Sad. Depressing. Morbid. These are just a few words clients often use to describe estate planning. However, as a financial professional, you probably describe estate planning as essential, critical, necessary — and, yes, maybe even messy. Most planners recommend that estate planning start early, especially if children are involved. But, children do grow up and become adults, and, hopefully, parents do not die until their children are well into adulthood. What does this mean for adult siblings after their parents have passed away?
The death of anyone close to you is difficult, but the death of a parent can be the most challenging. One of the most significant emotional bonds that a person can have with another person (the parent-child relationship) is broken and this may be the first time that adult children recognize their own mortality, making the grief process even more intense and agonizing than grieving for a different family member.
While there is grief in one-child families when a parent dies, in many other families there is a group of children grieving for their parents. These siblings are not only grieving but they are also managing the relational dynamics among them. Sibling relationships after the death of a parent do not come in a one-size-fits-all box. Factors such as childhood relationship dynamics, sibling rivalry, frequency of communication in adulthood, gender of siblings, and caregiver roles play a part in the relational dynamics among siblings after the death of their parents, and have an impact on the roles they have played and will play in the future of the family.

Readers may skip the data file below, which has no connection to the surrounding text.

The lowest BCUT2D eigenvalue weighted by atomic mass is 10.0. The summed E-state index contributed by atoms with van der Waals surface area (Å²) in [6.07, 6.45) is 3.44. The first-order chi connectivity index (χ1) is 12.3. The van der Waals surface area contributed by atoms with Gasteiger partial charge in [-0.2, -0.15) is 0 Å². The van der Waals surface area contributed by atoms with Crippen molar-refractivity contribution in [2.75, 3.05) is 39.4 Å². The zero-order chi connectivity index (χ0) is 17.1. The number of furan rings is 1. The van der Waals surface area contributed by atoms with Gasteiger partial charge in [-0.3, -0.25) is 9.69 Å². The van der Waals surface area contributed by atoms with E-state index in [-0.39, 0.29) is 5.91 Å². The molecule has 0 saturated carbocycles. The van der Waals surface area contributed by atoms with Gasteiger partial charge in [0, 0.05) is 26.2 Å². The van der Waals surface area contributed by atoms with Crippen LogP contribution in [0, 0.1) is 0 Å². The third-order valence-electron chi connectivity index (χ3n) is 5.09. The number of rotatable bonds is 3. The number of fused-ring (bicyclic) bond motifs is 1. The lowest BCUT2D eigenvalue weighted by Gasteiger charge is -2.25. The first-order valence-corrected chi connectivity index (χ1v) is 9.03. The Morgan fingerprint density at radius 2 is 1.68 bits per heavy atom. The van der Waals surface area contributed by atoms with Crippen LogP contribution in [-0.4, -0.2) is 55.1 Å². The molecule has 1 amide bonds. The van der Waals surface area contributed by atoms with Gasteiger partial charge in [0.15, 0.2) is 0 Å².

In a basic estate plan, financial professionals most likely have recommended that the parents create a will, power of attorney, power of attorney for health care, and/or a living will. In these cases, parents have likely helped reduce the burden on their adult children by assigning specific directives and people to act on their behalf and describe how assets should be transitioned. But, maybe not.
Like mentioned above, the parents' deaths can be incredibly difficult on children. During a time of bereavement, siblings may handle their emotions differently. A number of factors come into play in how siblings will come together. A study by Khodyakov and Carr1 suggested that when advance directives (i.e., defined as living will and durable power of attorney for health care) were in place, sibling relationship quality did not necessarily have positive outcomes. When siblings saw these advance directives as "problematic," there was a decrease in self-reported sibling relationship quality. Study participants who reported more depressive symptoms were more likely to see advance directives as problematic. Interestingly, when parents named someone other than one of the siblings as the durable power of attorney for health care, relationship quality improved. These findings indicated that when someone other than a family member was named, pressure was taken off the siblings to make decisions, reducing potential conflict between them.
What happens for siblings if none of these documents are in place? The answer is most likely chaos and conflict. Siblings have different types of relationships with their parents and with their siblings. Conflict can easily arise when one sibling disagrees with another on if and how something should be done. Hurt, resentment, and guilt may result in siblings no longer talking to one another. These emotions and dynamics can also occur when an estate plan is in place but the parents never communicated that plan to the children.